The 70th Anniversary of the Korean War Commemoration Committee announced Monday that it will provide 10,000 face masks and hand sanitizers for the Navajo veterans, the “unsung heroes” of the war on the Korean Peninsula.
Boasting the biggest population among the Native American Tribes, the Navajo Nation sent forth some 800 soldiers to South Korea in the 1950s. It was during the Second World War that the Navajo tribe began to prevail in battlefields. After the Japanese deciphered into the American intelligence system, the U.S. army embarked on the development of impregnable codes, and it was the Navajo’s vernacular that was used in the code-making. The U.S. trained Navajos as “codetalkers,” who played a pivotal role in turning the tide of the Pacific front during the war as members of the U.S. Navy and Marine Corps.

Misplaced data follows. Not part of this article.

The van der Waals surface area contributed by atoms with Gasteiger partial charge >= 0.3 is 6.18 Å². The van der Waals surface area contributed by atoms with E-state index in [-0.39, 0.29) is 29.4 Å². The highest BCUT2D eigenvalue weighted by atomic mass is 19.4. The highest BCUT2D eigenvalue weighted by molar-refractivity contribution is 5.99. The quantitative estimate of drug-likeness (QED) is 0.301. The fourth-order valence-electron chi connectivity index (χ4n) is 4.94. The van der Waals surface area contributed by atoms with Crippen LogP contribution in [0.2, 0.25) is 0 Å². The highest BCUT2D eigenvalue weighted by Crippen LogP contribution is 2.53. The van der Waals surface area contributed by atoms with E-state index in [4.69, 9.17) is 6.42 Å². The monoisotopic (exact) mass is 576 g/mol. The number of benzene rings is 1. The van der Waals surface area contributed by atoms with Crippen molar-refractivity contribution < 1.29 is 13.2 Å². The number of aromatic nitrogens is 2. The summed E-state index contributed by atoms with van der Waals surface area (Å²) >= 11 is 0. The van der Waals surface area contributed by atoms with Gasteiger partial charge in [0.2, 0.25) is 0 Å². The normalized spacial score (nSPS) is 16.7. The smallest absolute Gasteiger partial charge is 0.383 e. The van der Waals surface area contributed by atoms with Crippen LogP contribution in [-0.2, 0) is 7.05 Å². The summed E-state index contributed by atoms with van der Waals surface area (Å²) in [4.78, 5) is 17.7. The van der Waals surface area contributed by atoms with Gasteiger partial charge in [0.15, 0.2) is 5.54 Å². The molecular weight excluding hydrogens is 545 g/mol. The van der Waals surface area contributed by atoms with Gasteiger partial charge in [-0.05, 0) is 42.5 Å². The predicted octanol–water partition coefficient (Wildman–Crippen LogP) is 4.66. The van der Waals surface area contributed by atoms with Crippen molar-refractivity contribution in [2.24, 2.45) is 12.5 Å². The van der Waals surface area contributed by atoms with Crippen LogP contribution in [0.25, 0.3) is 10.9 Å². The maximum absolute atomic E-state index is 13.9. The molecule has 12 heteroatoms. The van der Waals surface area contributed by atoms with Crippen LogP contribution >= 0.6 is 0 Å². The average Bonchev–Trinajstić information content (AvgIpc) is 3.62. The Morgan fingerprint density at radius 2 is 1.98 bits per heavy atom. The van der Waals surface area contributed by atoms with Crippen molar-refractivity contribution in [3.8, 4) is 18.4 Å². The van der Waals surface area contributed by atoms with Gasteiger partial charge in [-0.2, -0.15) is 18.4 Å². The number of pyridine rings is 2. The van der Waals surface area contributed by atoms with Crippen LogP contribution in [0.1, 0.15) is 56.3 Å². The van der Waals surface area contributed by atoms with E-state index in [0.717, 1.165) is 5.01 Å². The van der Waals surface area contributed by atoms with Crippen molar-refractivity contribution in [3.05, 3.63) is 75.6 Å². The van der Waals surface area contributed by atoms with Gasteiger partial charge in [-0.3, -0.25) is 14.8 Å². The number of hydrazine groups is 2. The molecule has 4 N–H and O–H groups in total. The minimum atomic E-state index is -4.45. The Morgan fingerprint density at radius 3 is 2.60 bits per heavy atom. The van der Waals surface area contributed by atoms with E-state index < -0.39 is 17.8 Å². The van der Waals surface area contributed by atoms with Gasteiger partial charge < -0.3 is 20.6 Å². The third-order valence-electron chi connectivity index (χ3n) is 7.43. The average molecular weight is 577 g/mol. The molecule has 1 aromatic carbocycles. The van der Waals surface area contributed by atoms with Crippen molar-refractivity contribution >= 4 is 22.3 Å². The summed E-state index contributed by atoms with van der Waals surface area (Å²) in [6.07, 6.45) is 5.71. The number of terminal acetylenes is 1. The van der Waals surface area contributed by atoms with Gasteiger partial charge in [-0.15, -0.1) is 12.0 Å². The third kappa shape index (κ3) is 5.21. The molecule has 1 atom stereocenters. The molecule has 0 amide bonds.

Among them, the 800 Navajo soldiers volunteered for the Korean War as codetalkers. Their presence during the Korean War remained confidential until it was declassified in 1968 by the U.S. government. The Navajo’s contributions during the war were adapted into the movie “Windtalkers” in 2002.
It is estimated that there are about 130 survivors among the Navajo veterans who fought in the Korean War. Most of them are reportedly residing in desert areas such as Arizona, New Mexico, and Utah, making it hard to pursue economic activities. The provision of face masks and hand sanitizers will be made in assistance with the South Korean consulate in Los Angeles, the Korean community in Arizona and the Korean Missionary Association in America. Back in 2016, the Ministry of Patriots and Veteran Affairs delivered peace medals to 35 Navajo veterans to commemorate the 66th anniversary of the Korean War.
Kyu-Jin Shin email@example.com